payload will be sent that is more likely to get a response..  The --data-length.
	   option can be used to send a fixed-length random payload to every port or (if you
	   specify a value of 0) to disable payloads. You can also disable payloads by specifying
	   --data-length 0.

	   The port list takes the same format as with the previously discussed -PS and -PA
	   options. If no ports are specified, the default is 40125..  This default can be
	   configured at compile-time by changing DEFAULT_UDP_PROBE_PORT_SPEC.	in nmap.h..  A
	   highly uncommon port is used by default because sending to open ports is often
	   undesirable for this particular scan type.

	   Upon hitting a closed port on the target machine, the UDP probe should elicit an ICMP
	   port unreachable packet in return. This signifies to Nmap that the machine is up and
	   available. Many other types of ICMP errors, such as host/network unreachables or TTL
	   exceeded are indicative of a down or unreachable host. A lack of response is also
	   interpreted this way. If an open port is reached, most services simply ignore the
	   empty packet and fail to return any response. This is why the default probe port is
	   40125, which is highly unlikely to be in use. A few services, such as the Character
	   Generator (chargen) protocol, will respond to an empty UDP packet, and thus disclose
	   to Nmap that the machine is available.

	   The primary advantage of this scan type is that it bypasses firewalls and filters that
	   only screen TCP. For example, I once owned a Linksys BEFW11S4 wireless broadband
	   router. The external interface of this device filtered all TCP ports by default, but
	   UDP probes would still elicit port unreachable messages and thus give away the device.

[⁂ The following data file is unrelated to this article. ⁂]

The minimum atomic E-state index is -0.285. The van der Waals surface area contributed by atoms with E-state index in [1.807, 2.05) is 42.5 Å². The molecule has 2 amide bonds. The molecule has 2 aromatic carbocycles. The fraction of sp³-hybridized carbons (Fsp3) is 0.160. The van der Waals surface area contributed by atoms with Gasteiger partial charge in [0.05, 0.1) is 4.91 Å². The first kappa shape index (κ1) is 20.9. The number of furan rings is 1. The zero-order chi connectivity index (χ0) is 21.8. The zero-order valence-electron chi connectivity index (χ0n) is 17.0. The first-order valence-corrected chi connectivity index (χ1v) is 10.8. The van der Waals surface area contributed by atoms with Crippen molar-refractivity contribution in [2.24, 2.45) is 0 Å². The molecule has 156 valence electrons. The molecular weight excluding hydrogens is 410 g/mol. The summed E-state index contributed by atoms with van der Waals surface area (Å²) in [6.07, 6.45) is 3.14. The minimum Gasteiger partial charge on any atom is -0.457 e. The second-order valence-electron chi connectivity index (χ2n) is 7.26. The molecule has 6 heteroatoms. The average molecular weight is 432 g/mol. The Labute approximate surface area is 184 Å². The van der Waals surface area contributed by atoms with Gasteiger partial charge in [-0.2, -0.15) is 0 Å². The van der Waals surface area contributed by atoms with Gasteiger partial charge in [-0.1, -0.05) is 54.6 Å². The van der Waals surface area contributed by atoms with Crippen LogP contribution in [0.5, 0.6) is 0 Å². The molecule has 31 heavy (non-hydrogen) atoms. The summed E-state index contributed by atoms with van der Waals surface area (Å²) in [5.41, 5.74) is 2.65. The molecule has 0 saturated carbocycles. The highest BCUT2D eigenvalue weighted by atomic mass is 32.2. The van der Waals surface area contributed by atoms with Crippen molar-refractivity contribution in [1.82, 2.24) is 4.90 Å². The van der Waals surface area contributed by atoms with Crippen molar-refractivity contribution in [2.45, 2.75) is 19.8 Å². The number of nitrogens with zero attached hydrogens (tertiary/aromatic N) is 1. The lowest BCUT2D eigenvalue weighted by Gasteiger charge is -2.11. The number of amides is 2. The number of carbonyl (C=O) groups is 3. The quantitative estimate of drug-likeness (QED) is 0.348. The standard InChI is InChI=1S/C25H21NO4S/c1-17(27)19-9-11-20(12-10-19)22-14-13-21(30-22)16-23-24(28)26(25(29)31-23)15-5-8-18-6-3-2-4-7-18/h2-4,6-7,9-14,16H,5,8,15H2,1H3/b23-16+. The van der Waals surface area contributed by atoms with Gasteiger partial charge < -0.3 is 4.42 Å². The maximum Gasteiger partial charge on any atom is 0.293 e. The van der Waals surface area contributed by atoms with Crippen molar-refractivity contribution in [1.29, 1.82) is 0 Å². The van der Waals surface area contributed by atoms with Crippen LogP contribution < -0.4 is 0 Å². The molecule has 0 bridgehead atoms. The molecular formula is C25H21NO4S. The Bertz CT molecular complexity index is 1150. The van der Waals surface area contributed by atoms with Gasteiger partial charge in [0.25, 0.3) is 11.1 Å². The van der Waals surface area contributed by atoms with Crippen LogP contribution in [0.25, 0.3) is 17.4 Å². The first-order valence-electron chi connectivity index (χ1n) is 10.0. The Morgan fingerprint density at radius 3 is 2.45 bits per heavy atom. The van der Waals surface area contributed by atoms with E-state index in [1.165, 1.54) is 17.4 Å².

-PY port list (SCTP INIT Ping) .
	   This option sends an SCTP packet containing a minimal INIT chunk. The default
	   destination port is 80 (configurable at compile time by changing
	   DEFAULT_SCTP_PROBE_PORT_SPEC.  in nmap.h). Alternate ports can be specified as a
	   parameter. The syntax is the same as for the -p except that port type specifiers like
	   S: are not allowed. Examples are -PY22 and -PY22,80,179,5060. Note that there can be
	   no space between -PY and the port list. If multiple probes are specified they will be
	   sent in parallel.

	   The INIT chunk suggests to the remote system that you are attempting to establish an
	   association. Normally the destination port will be closed, and an ABORT chunk will be
	   sent back. If the port happens to be open, the target will take the second step of an
	   SCTP four-way-handshake.  by responding with an INIT-ACK chunk. If the machine running
	   Nmap has a functional SCTP stack, then it tears down the nascent association by
	   responding with an ABORT chunk rather than sending a COOKIE-ECHO chunk which would be